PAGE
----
As Dandelion finishes up the story, Hazel, Bigwig, and the others from their group applaud—they are proud of their storyteller, and hopeful that they have impressed Cowslip, Strawberry, and the others. The new rabbits, though, seem aloof and unimpressed by the story. Hazel, sensing this, quietly reminds Bigwig that they are somewhere new, and that perhaps their own age-old traditions are foreign to these rabbits.
The rabbits, in spite of all the strange happenings and customs at this new warren, are trying to fit in—but are finding again and again that their way of life clashes with the way Cowslip and his fellow rabbits live.
Buckthorn attempts to explain the story to the new rabbits, stating the importance of telling stories about tricks. The new warren’s own storyteller, Silverweed, speaks up and explains that what rabbits need is “dignity and, above all, the will to accept their fate.” Cowslip, introducing Silverweed as a great poet and thinker, urges him to take center stage. As he does, Fiver begins trembling, and tells Hazel he is “terrified” of Silverweed.
Fiver’s intuition kicks in again as a new rabbit is introduced—the resigned and melancholy Silverweed speaks in dark riddles which only Fiver seems to sense are frightening.
Silverweed begins telling his story with a wild, twitchy urgency. He recites a poem—an original—about rabbits willingly surrendering to the forces of nature such as the wind, the stream, and the leaves, before ultimately surrendering to the will of Lord Frith and turning over to him their breaths and lives. Fiver listens in horror and, at the end of the recitation, becomes hysterical, jumping around the burrow and kicking at anything he can.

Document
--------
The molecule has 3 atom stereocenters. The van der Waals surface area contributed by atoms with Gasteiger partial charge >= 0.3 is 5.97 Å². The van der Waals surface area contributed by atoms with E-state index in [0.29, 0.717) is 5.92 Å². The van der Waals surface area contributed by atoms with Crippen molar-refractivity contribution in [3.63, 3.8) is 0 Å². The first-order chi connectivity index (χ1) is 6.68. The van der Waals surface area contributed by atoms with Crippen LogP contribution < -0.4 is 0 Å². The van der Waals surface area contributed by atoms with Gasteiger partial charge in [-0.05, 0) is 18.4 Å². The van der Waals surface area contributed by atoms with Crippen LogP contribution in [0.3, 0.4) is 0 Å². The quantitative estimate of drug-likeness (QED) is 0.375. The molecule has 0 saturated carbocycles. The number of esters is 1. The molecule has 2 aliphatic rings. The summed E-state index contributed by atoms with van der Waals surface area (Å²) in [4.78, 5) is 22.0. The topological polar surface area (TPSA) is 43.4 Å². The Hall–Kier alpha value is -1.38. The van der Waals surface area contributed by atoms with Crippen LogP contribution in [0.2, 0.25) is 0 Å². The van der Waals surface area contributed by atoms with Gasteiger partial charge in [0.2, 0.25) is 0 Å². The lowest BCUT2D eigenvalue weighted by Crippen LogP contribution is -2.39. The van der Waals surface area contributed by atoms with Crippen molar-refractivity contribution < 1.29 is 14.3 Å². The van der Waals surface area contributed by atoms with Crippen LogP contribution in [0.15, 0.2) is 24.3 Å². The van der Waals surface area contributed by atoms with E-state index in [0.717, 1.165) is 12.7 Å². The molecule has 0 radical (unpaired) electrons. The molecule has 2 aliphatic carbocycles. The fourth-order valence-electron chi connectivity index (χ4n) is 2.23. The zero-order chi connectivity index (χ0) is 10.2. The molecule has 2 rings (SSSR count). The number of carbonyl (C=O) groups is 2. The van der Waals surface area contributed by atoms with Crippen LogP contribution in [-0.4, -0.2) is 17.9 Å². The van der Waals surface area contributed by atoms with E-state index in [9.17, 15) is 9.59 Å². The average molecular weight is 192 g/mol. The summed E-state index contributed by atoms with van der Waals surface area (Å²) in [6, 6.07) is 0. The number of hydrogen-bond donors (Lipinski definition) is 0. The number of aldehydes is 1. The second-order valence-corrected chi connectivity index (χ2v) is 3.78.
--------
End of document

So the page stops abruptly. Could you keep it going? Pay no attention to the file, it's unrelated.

Silverweed’s dark recitation is too much for Fiver, who reacts fearfully to Silverweed’s descriptions of submitting to the whims of nature and fate.
Attempting to cover for Fiver, Hazel hurriedly states that Fiver is something of a “poet” too and is often deeply affected by things without knowing why. One rabbit urges Fiver to get up and share a tale, but Fiver is already scrambling up a tunnel towards the burrow entrance. Hazel and Bigwig go after him. Outside, Fiver states that they are all lost in a “great mist of folly.” Hazel chides Fiver for “endanger[ing their] good start in this warren,” and drags him back down to the burrow to get some sleep.
Hazel and Bigwig are so determined to remain in control of their situation—and to stay in a place where they have food and shelter—that they ignore and even bully poor Fiver.